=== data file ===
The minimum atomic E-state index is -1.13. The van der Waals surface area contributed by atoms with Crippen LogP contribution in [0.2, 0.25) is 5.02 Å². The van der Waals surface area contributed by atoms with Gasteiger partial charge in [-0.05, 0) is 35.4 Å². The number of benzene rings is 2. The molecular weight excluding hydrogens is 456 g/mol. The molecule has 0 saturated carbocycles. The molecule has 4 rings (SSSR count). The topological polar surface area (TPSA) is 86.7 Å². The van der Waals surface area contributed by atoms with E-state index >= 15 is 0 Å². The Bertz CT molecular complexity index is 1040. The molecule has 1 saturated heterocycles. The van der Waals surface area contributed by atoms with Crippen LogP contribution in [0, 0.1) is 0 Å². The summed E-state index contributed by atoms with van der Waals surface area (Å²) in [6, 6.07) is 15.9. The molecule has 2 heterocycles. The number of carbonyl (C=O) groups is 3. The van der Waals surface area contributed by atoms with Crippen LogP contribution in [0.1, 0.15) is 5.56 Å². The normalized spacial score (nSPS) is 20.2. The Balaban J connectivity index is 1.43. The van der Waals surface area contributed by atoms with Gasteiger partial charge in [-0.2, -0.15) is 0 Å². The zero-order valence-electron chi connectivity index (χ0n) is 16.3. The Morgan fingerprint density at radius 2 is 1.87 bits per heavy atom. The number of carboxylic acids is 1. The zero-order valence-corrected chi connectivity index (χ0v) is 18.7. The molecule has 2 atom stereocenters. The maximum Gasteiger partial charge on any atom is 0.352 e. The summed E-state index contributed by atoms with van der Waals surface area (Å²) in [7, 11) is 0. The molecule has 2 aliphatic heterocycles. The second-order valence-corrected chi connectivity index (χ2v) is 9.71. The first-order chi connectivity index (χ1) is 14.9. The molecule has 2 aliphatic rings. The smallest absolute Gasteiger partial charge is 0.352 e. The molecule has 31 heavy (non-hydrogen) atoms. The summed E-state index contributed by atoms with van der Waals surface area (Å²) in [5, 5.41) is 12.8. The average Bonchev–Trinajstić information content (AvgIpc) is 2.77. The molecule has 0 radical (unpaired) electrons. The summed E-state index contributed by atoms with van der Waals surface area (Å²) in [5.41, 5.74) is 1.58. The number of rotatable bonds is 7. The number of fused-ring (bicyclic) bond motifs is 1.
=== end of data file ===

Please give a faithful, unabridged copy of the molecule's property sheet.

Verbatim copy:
The minimum atomic E-state index is -1.13. The van der Waals surface area contributed by atoms with Crippen LogP contribution in [0.2, 0.25) is 5.02 Å². The van der Waals surface area contributed by atoms with Gasteiger partial charge in [-0.05, 0) is 35.4 Å². The number of benzene rings is 2. The molecular weight excluding hydrogens is 456 g/mol. The molecule has 0 saturated carbocycles. The molecule has 4 rings (SSSR count). The topological polar surface area (TPSA) is 86.7 Å². The van der Waals surface area contributed by atoms with E-state index >= 15 is 0 Å². The Bertz CT molecular complexity index is 1040. The molecule has 1 saturated heterocycles. The van der Waals surface area contributed by atoms with Crippen LogP contribution in [0, 0.1) is 0 Å². The summed E-state index contributed by atoms with van der Waals surface area (Å²) in [6, 6.07) is 15.9. The molecule has 2 heterocycles. The number of carbonyl (C=O) groups is 3. The van der Waals surface area contributed by atoms with Crippen LogP contribution in [0.1, 0.15) is 5.56 Å². The normalized spacial score (nSPS) is 20.2. The Balaban J connectivity index is 1.43. The van der Waals surface area contributed by atoms with Gasteiger partial charge in [-0.2, -0.15) is 0 Å². The zero-order valence-electron chi connectivity index (χ0n) is 16.3. The Morgan fingerprint density at radius 2 is 1.87 bits per heavy atom. The number of carboxylic acids is 1. The zero-order valence-corrected chi connectivity index (χ0v) is 18.7. The molecule has 2 atom stereocenters. The maximum Gasteiger partial charge on any atom is 0.352 e. The summed E-state index contributed by atoms with van der Waals surface area (Å²) in [7, 11) is 0. The molecule has 2 aliphatic heterocycles. The second-order valence-corrected chi connectivity index (χ2v) is 9.71. The first-order chi connectivity index (χ1) is 14.9. The molecule has 2 aliphatic rings. The smallest absolute Gasteiger partial charge is 0.352 e. The molecule has 31 heavy (non-hydrogen) atoms. The summed E-state index contributed by atoms with van der Waals surface area (Å²) in [5, 5.41) is 12.8. The average Bonchev–Trinajstić information content (AvgIpc) is 2.77. The molecule has 0 radical (unpaired) electrons. The summed E-state index contributed by atoms with van der Waals surface area (Å²) in [5.41, 5.74) is 1.58. The number of rotatable bonds is 7. The number of fused-ring (bicyclic) bond motifs is 1.